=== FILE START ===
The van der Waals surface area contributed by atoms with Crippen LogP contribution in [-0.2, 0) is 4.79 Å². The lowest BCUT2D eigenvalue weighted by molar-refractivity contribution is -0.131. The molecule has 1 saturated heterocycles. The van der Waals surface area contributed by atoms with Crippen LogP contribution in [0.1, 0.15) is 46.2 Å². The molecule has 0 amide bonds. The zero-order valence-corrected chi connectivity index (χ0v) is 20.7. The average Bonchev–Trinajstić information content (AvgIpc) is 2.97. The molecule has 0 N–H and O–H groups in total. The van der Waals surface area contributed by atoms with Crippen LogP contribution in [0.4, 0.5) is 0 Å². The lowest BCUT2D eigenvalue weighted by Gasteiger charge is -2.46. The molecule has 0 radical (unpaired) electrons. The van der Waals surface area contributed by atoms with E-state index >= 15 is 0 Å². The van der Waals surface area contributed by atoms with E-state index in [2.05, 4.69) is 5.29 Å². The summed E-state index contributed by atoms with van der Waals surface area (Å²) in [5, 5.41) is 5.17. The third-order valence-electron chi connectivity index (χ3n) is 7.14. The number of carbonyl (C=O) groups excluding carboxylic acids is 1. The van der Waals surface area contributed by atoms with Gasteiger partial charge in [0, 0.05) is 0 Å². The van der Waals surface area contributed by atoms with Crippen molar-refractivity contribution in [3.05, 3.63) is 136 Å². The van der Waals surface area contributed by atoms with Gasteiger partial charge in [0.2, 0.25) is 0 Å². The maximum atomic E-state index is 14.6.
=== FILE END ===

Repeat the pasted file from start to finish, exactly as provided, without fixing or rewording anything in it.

The van der Waals surface area contributed by atoms with Crippen LogP contribution in [-0.2, 0) is 4.79 Å². The lowest BCUT2D eigenvalue weighted by molar-refractivity contribution is -0.131. The molecule has 1 saturated heterocycles. The van der Waals surface area contributed by atoms with Crippen LogP contribution in [0.1, 0.15) is 46.2 Å². The molecule has 0 amide bonds. The zero-order valence-corrected chi connectivity index (χ0v) is 20.7. The average Bonchev–Trinajstić information content (AvgIpc) is 2.97. The molecule has 0 N–H and O–H groups in total. The van der Waals surface area contributed by atoms with Crippen LogP contribution in [0.4, 0.5) is 0 Å². The lowest BCUT2D eigenvalue weighted by Gasteiger charge is -2.46. The molecule has 0 radical (unpaired) electrons. The van der Waals surface area contributed by atoms with E-state index >= 15 is 0 Å². The van der Waals surface area contributed by atoms with E-state index in [2.05, 4.69) is 5.29 Å². The summed E-state index contributed by atoms with van der Waals surface area (Å²) in [5, 5.41) is 5.17. The third-order valence-electron chi connectivity index (χ3n) is 7.14. The number of carbonyl (C=O) groups excluding carboxylic acids is 1. The van der Waals surface area contributed by atoms with Gasteiger partial charge in [0, 0.05) is 0 Å². The van der Waals surface area contributed by atoms with Crippen molar-refractivity contribution in [3.05, 3.63) is 136 Å². The van der Waals surface area contributed by atoms with Gasteiger partial charge in [0.2, 0.25) is 0 Å². The maximum atomic E-state index is 14.6.